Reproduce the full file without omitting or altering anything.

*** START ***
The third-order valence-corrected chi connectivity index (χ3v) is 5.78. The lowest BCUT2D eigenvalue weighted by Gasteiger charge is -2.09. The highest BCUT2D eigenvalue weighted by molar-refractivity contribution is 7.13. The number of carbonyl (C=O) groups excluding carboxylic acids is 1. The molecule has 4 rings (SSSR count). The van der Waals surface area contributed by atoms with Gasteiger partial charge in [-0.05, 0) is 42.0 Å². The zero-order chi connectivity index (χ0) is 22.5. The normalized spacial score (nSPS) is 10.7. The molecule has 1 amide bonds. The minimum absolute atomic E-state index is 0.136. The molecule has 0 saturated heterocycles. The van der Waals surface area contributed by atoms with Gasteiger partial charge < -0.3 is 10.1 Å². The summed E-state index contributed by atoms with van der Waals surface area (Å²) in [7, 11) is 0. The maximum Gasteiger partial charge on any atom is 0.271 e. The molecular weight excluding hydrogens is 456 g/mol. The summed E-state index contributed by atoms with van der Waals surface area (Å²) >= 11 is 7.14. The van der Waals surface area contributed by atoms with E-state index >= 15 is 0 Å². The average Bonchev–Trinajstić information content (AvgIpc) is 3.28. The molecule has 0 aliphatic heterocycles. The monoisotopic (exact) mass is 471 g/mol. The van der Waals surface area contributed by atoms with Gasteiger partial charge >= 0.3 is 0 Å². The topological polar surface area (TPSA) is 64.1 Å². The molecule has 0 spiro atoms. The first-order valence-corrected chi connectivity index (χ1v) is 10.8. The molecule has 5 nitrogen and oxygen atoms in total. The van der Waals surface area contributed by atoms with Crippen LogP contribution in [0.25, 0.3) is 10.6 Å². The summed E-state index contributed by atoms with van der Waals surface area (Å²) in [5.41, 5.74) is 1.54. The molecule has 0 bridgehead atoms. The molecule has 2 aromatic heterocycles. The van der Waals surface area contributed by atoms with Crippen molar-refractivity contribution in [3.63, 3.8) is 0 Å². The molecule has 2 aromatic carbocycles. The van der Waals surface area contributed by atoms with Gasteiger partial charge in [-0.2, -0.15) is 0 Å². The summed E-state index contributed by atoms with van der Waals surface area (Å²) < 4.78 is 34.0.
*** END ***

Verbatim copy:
The third-order valence-corrected chi connectivity index (χ3v) is 5.78. The lowest BCUT2D eigenvalue weighted by Gasteiger charge is -2.09. The highest BCUT2D eigenvalue weighted by molar-refractivity contribution is 7.13. The number of carbonyl (C=O) groups excluding carboxylic acids is 1. The molecule has 4 rings (SSSR count). The van der Waals surface area contributed by atoms with Gasteiger partial charge in [-0.05, 0) is 42.0 Å². The zero-order chi connectivity index (χ0) is 22.5. The normalized spacial score (nSPS) is 10.7. The molecule has 1 amide bonds. The minimum absolute atomic E-state index is 0.136. The molecule has 0 saturated heterocycles. The van der Waals surface area contributed by atoms with Gasteiger partial charge < -0.3 is 10.1 Å². The summed E-state index contributed by atoms with van der Waals surface area (Å²) in [7, 11) is 0. The maximum Gasteiger partial charge on any atom is 0.271 e. The molecular weight excluding hydrogens is 456 g/mol. The summed E-state index contributed by atoms with van der Waals surface area (Å²) >= 11 is 7.14. The van der Waals surface area contributed by atoms with E-state index >= 15 is 0 Å². The average Bonchev–Trinajstić information content (AvgIpc) is 3.28. The molecule has 0 aliphatic heterocycles. The monoisotopic (exact) mass is 471 g/mol. The van der Waals surface area contributed by atoms with Gasteiger partial charge >= 0.3 is 0 Å². The topological polar surface area (TPSA) is 64.1 Å². The molecule has 0 spiro atoms. The first-order valence-corrected chi connectivity index (χ1v) is 10.8. The molecule has 5 nitrogen and oxygen atoms in total. The van der Waals surface area contributed by atoms with Crippen LogP contribution in [0.25, 0.3) is 10.6 Å². The summed E-state index contributed by atoms with van der Waals surface area (Å²) in [5.41, 5.74) is 1.54. The molecule has 0 bridgehead atoms. The molecule has 2 aromatic heterocycles. The van der Waals surface area contributed by atoms with Crippen molar-refractivity contribution in [3.63, 3.8) is 0 Å². The molecule has 2 aromatic carbocycles. The van der Waals surface area contributed by atoms with Gasteiger partial charge in [-0.2, -0.15) is 0 Å². The summed E-state index contributed by atoms with van der Waals surface area (Å²) < 4.78 is 34.0.